The preseason is there for players to earn valuable reps and get into a rhythm with their respective units, but the Bears found no such luck on Friday night in Seattle.
The first-team offense totaled only 163 yards and 10 first downs with three punts on four first-half possessions. Plagued by seven combined drops by starters Alshon Jeffery and Brandon Marshall, the Bears never really got things going on offense. Plus Jay Cutler’s interception late in the second quarter didn’t help the cause or frustration.
Jeffery dropped a sure touchdown on a perfectly thrown ball by Cutler over the top on a long third-down halfway through the first quarter. After that, the Bears’ offense watched on, mostly from the sidelines as Russell Wilson guided the Seahawks to 31 points, while converting all seven third-down attempts in the first-half.
On top of the disappointing offense performance and the 250 yards allowed by the defense in the first half, the special teams once again stunk things up.
Joe DeCamillis’s struggling unit allowed Percy Harvin to take back the opening kickoff 46 yards and the Seahawks scored a touchdown just seven plays after that. Later, Earl Thomas returned a punt 59 yards with about three minutes left in the second quarter and the Seahawks scored yet another touchdown only three plays thereafter.
There isn’t much good to say from the performance in any phase of the game and at any position either first-team, second-team or third. The Bears mustered only six points in the second half, while gaining only 107 yards with Jordan Palmer and Jimmy Clausen switching off under center.
Safety Chris Conte (concussion)
Safety Ryan Mundy (head laceration)
Fullback Tony Fiammetta (hamstring)
Conte looked good for the most part in his first game action since the season-ending Week 17 loss to Green Bay in December. He made a big hit on what appeared to be a touchdown catch for Seahawks tight end Luke Willson, but Conte knocked the ball loose.
Prior to suffering a concussion, Conte made a terrible whiff on a 21-yard dump off pass to running back Christine Michael, which came up just two yards short of the first down. However, the “stop” by the Bears’ defense was the first failed third-down conversion all night by the Super Bowl champions.
Mundy got the start alongside Danny McCray for the third straight preseason outing and he appeared to be the most consistent safety all night, staying in his gaps and making solid tackles. However, his injury is likely something minor at this point.
Fiammetta hasn’t been on the field much through three games, but the crafty veteran blocker did appear on 207 offensive and 109 special teams snaps a year ago helping Forte rush for over 1,200 yards. He is a valuable piece to the Bears’ power running game.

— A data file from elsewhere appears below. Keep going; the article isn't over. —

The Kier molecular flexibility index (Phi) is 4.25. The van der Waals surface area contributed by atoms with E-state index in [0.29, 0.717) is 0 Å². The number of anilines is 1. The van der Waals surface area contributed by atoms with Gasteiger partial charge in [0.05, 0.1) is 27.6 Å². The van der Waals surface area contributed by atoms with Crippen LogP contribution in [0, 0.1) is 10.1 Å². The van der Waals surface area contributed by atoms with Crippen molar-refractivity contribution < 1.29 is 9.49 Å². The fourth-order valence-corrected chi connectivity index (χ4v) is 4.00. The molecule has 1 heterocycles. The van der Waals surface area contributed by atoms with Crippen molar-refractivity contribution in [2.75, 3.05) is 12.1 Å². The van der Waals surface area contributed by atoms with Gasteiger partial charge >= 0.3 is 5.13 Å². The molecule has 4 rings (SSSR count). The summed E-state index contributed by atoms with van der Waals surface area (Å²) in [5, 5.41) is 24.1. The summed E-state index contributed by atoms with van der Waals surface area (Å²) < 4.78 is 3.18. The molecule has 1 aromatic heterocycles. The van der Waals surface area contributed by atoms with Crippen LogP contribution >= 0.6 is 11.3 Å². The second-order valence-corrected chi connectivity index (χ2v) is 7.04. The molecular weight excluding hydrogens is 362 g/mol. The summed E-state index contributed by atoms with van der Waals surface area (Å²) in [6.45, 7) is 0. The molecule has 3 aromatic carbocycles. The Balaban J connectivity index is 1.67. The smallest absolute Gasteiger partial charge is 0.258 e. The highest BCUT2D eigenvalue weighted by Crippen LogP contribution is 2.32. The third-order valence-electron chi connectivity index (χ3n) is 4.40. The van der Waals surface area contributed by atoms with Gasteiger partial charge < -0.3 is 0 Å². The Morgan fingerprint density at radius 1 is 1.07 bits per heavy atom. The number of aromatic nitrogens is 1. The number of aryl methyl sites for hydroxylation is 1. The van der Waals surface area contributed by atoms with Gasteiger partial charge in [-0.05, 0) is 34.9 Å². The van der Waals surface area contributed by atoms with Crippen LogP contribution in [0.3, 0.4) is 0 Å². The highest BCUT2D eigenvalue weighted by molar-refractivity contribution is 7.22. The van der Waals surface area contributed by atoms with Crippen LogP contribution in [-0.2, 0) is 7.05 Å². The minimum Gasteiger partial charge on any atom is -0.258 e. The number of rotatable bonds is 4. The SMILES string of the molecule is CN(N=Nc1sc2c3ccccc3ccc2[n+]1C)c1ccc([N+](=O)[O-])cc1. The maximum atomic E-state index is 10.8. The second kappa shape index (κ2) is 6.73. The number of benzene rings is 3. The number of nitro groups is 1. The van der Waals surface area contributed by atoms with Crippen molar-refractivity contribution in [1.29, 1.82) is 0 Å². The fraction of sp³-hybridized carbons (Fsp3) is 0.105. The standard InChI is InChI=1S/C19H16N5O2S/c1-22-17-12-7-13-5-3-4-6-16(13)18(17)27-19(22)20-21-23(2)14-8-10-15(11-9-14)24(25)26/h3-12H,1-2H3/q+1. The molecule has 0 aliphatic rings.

Cutler looked solid, completing 12 of 20 passes thrown, but his receivers like mentioned above were shaky, which was a rare sight to see. His interception came after Martellus Bennett’s called touchdown catch was overturned, a loss of one on a run by Shaun Draughn and a 10-yard pass interference penalty by Marshall on a called Dante Rosario touchdown catch.
Yes, Cutler’s throw wasn’t a good decision, but the Bears were trailing 28-0 and were failing mightily in the redzone. He was simply trying to make a play after Marshall got called for a totally fabricated penalty on Richard Sherman. Cutler was frustrated to say the least and rightfully so.
The defensive miscues didn’t help Mel Tucker and his staff look any better. Shea McClellin’s move to linebacker still looks like a project very much in its first stages, while Jon Bostic and D.J. Williams misread numerous plays with Wilson flashing his athleticism for Seattle.
It has to worry everyone involved that this revamped defense looks awfully too similar to the terrible unit from a season ago. Jared Allen wasn’t suited up, but every other starter penciled in took the field for most of the first half. The linebackers were the most lost of the group and that is the area where they didn’t make any additions this off-season.
Robbie Gould missed a 47-yarder to make things even worse for a special teams unit that is struggling to make tackles and make noise in the return game. Joe D better improve things or he could be out of a job rather quickly. The Bears would love to have Dave Toub back I’ll tell you that much.
In terms of the kick return game undrafted rookie running back from Louisville Senorise Perry looked the best out of the auditioning group. He returned two kickoffs for 51 yards, while veterans Darius Reynaud and Michael Spurlock combined for 58 yards on three returns.
The backup quarterback battle certainly wasn’t decided as neither Jimmy Clausen or Jordan Palmer outperformed one another. Both quarterbacks averaged around four yards per completion and combined for 84 yards passing in the second half. The fourth game will certainly decide who wins the job. I still think Clausen has a slight edge however, even after last night.
All in all, it was a bad performance by the Bears in the loudest environment in the NFL at CenturyLink Field. However it’s only the preseason and with the playbook set to be used in full in just two weeks things should get better.
The offense will improve that’s for sure, but will the defense and special teams improve with it?
We will find out.
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